The US is trying to salvage the Joint Comprehensive Plan of Action before Iranian President Rouhani leaves office in June, but the Revolutionary Guard is escalating provocations
The administration of the new US president, Joe Biden, is squaring up to challenges from home and abroad – with Iran and Afghanistan requiring the most foreign policy attention. It is now clear that the US wants to salvage the Iran nuclear deal following Trump’s unilateral withdrawal in 2018.
Saving the Joint Comprehensive Plan of Action (JCPOA) would likely be approved by three of the five participants – Germany, France and the UK – while the other two, China and Russia, would be unlikely to object. There may be opposition in the US to saving the deal, but it’s Iran’s attitude that really counts.
This is especially pertinent as Iran’s relatively moderate president, Hassan Rouhani, wants an agreement against the wishes of the hardline IRGC (Islamic Revolutionary Guard Corps) and conservative religious leaders. This would be difficult to achieve in the best of times, but particularly since a presidential election looms in June, which Rouhani cannot stand in. The deal must either be cemented before then, or the future of the whole JCPOA apparatus will be delayed until after the election.
Inspired by North Korea
Rouhani recently repeated that Iran does not have nuclear weapons ambitions and he is still allowing UN nuclear inspectors in, but IRGC leaders see it differently. They are looking to North Korea’s success in out-playing Trump and developing long-range nuclear-armed missiles. This, alone, is an urgent indication of the need for a deal within the next couple of months.
The current interplay is similar to what played out between Trump and Iran in early January, although now it’s likely less dangerous since the hawks are no longer in control in Washington. However, the recent events suggest that the transition to the Biden administration may not be enough to ensure stability.
The signs are mixed, not least because Biden is unlikely to withdraw further forces from Iraq because of the security situation there and the presumed need for continued air support against the challenge from insurgents. There is a widespread assumption that the Islamic State is finished, but aside from its operations across the Sahel, it still has substantial support in Iraq and Syria, with numbers estimated at between 8,000 and 16,000 paramilitaries.
A new complication is a series of paramilitary attacks in Iraq – two on bases with a US presence and the third on the sprawling US embassy compound in Baghdad. These started ten days ago with a missile assault on a base near Irbil in Kurdish Iraq, when a series of 107mm rockets were fired at an area that included a civilian airport and a military base used by US and Iraqi forces. Three of the 14 total rockets hit the military base, killing a private military contractor working for the US, and wounding nine others, including one US troop.
A little-known Shi’a-linked paramilitary group claimed responsibility but Kurdish and US sources immediately linked it to Iran. However, the most surprising aspect was the intensity of the attack, especially given that the Kurdish region has endured far less paramilitary action than many other parts of Iraq. Until this attack, the most recent one in Irbil was September 2020.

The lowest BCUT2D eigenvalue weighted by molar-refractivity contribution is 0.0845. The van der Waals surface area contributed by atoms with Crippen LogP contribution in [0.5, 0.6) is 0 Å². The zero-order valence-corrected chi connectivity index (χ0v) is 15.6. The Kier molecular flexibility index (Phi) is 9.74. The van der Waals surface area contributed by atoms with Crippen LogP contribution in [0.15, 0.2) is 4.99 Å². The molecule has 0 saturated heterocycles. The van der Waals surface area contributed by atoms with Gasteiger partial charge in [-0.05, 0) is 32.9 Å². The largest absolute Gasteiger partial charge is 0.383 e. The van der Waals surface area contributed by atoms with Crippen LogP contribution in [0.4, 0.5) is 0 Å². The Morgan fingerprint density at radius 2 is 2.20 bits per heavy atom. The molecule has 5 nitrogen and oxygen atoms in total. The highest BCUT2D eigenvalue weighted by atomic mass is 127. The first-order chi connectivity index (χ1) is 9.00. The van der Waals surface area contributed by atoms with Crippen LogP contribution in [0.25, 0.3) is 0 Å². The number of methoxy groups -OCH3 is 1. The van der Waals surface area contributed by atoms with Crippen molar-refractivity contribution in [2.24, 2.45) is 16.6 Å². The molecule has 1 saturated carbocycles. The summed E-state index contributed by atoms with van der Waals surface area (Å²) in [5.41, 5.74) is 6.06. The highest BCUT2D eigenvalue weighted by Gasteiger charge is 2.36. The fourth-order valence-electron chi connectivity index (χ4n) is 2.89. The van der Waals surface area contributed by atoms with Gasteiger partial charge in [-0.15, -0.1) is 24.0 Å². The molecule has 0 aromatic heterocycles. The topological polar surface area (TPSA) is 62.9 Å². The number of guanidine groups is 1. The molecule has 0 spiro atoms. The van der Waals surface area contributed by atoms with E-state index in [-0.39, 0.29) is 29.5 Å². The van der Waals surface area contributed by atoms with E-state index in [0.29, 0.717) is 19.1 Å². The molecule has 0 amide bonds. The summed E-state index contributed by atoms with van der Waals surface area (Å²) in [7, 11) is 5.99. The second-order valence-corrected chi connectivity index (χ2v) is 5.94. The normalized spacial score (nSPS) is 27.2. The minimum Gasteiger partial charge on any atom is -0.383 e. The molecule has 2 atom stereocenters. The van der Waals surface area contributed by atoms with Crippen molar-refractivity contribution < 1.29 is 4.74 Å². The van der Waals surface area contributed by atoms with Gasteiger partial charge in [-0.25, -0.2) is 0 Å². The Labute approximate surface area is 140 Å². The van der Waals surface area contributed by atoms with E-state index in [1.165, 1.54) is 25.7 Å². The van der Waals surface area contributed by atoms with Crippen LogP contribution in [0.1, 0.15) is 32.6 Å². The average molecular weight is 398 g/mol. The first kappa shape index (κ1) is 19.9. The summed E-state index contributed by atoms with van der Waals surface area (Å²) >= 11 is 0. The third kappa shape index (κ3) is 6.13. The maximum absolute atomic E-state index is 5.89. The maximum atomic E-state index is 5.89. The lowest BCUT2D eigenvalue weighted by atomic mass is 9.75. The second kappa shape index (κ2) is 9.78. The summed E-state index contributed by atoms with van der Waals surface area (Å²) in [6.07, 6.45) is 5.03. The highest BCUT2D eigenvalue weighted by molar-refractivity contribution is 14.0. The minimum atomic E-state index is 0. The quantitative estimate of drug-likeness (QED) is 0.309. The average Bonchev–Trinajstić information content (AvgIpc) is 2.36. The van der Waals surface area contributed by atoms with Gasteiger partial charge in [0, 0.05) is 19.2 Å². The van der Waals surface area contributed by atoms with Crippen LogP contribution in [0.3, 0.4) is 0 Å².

Five days after that attack there was another, this time on the Iraqi air force’s Balad base, near Baghdad. At least four rockets struck the base, wounding one person. US military personnel do not normally use the base, but an American company, Sallyport, has its Iraqi headquarters there, with 46 private contractors employed to support the Iraqi air force’s US-supplied F-16 strike aircraft.
That alone is a useful reminder of the real size of the US presence in Iraq, with much of it coming from companies such as Sallyport, which describes itself on its LinkedIn page as a global provider of security solutions. It says that it offers support to the “US government, foreign allied governments and a wide range of private and commercial clients”.
Another attack came on Monday – when three rockets were fired towards the fortified Green Zone in central Baghdad, home to Iraqi government buildings and foreign embassies, including the sprawling US compound. One of the rockets hit the US compound but no one was hurt there or elsewhere. The Green Zone was a frequent target during the Trump era but this eased off during the Biden changeover until this incident.
If the reasonable assumption is made that Iran’s hardliners are actively encouraging these attacks to incite a crisis that demands a US military response that would wreck the JCPOA deal, then the reaction of the Biden administration is interesting. After the first attack in Irbil, the official line was that Biden would not rule out retaliation but the mood then changed rapidly, with talk of not prejudging who was responsible.
Most recently, the Pentagon would not assign blame after the direct attack on the embassy in Baghdad. This conciliatory approach suggests that, in contrast to Trump, Biden is against confrontation and is determined to maintain the JCPOA.
Instead Biden agreed to an attack yesterday on a paramilitary group in Syrian presumed to be linked to the IRGC. The Pentagon called the attack a “proportionate military response” – but that is a matter of judgement given that 17 people were reported killed.
The risk now is that the Iranian hardliners will escalate provocation until Biden is pushed into a corner and made to order a major show of force. If the hardliners don't act in this way, then the signs are good for an improvement in US-Iran relations and JCPOA survival, which would be much to the dismay of the Israeli and Saudi leadership. If further provocation from Iran does come, it will turn into a hugely significant test for the new administration.